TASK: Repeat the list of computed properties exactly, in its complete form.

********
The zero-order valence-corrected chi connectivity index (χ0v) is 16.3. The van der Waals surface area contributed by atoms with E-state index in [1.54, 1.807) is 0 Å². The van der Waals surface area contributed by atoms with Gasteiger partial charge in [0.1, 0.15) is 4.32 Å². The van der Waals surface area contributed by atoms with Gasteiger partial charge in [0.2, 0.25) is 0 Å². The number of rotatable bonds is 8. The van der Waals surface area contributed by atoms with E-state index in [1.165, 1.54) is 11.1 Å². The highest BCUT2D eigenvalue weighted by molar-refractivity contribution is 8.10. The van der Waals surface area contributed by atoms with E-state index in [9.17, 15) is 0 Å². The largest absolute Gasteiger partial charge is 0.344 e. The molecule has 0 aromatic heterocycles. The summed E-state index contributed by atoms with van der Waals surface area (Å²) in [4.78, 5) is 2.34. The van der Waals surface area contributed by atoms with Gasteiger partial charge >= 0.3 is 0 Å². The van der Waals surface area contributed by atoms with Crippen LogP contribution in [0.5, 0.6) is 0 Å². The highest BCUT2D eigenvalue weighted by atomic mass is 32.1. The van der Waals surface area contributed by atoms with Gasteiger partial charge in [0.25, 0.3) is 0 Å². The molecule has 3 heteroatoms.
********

The zero-order valence-corrected chi connectivity index (χ0v) is 16.3. The van der Waals surface area contributed by atoms with E-state index in [1.54, 1.807) is 0 Å². The van der Waals surface area contributed by atoms with Gasteiger partial charge in [0.1, 0.15) is 4.32 Å². The van der Waals surface area contributed by atoms with Gasteiger partial charge in [0.2, 0.25) is 0 Å². The number of rotatable bonds is 8. The van der Waals surface area contributed by atoms with E-state index in [1.165, 1.54) is 11.1 Å². The highest BCUT2D eigenvalue weighted by molar-refractivity contribution is 8.10. The van der Waals surface area contributed by atoms with E-state index in [9.17, 15) is 0 Å². The largest absolute Gasteiger partial charge is 0.344 e. The molecule has 0 aromatic heterocycles. The summed E-state index contributed by atoms with van der Waals surface area (Å²) in [4.78, 5) is 2.34. The van der Waals surface area contributed by atoms with Gasteiger partial charge >= 0.3 is 0 Å². The van der Waals surface area contributed by atoms with Crippen LogP contribution in [0.5, 0.6) is 0 Å². The highest BCUT2D eigenvalue weighted by atomic mass is 32.1. The van der Waals surface area contributed by atoms with Gasteiger partial charge in [0.25, 0.3) is 0 Å². The molecule has 3 heteroatoms.